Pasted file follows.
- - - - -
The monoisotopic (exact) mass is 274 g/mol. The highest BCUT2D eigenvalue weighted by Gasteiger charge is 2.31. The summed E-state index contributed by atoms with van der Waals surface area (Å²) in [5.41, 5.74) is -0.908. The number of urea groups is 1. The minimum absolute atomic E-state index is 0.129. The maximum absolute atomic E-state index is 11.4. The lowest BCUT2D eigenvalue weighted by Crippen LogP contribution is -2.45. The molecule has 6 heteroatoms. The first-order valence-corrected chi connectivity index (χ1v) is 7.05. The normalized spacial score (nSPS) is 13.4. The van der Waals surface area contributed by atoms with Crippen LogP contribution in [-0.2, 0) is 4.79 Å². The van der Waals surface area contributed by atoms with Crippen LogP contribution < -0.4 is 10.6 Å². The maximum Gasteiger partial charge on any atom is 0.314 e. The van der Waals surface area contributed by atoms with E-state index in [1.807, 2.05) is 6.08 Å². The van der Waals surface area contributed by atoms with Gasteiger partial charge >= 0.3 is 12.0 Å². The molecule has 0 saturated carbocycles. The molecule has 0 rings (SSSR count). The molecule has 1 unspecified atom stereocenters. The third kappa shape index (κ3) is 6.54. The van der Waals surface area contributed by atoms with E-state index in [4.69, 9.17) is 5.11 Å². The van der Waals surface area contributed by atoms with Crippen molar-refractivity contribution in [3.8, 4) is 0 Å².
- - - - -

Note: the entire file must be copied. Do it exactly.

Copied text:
The monoisotopic (exact) mass is 274 g/mol. The highest BCUT2D eigenvalue weighted by Gasteiger charge is 2.31. The summed E-state index contributed by atoms with van der Waals surface area (Å²) in [5.41, 5.74) is -0.908. The number of urea groups is 1. The minimum absolute atomic E-state index is 0.129. The maximum absolute atomic E-state index is 11.4. The lowest BCUT2D eigenvalue weighted by Crippen LogP contribution is -2.45. The molecule has 6 heteroatoms. The first-order valence-corrected chi connectivity index (χ1v) is 7.05. The normalized spacial score (nSPS) is 13.4. The van der Waals surface area contributed by atoms with Crippen LogP contribution in [-0.2, 0) is 4.79 Å². The van der Waals surface area contributed by atoms with Crippen LogP contribution < -0.4 is 10.6 Å². The maximum Gasteiger partial charge on any atom is 0.314 e. The van der Waals surface area contributed by atoms with E-state index in [1.807, 2.05) is 6.08 Å². The van der Waals surface area contributed by atoms with Gasteiger partial charge >= 0.3 is 12.0 Å². The molecule has 0 saturated carbocycles. The molecule has 0 rings (SSSR count). The molecule has 1 unspecified atom stereocenters. The third kappa shape index (κ3) is 6.54. The van der Waals surface area contributed by atoms with E-state index in [4.69, 9.17) is 5.11 Å². The van der Waals surface area contributed by atoms with Crippen molar-refractivity contribution in [3.8, 4) is 0 Å².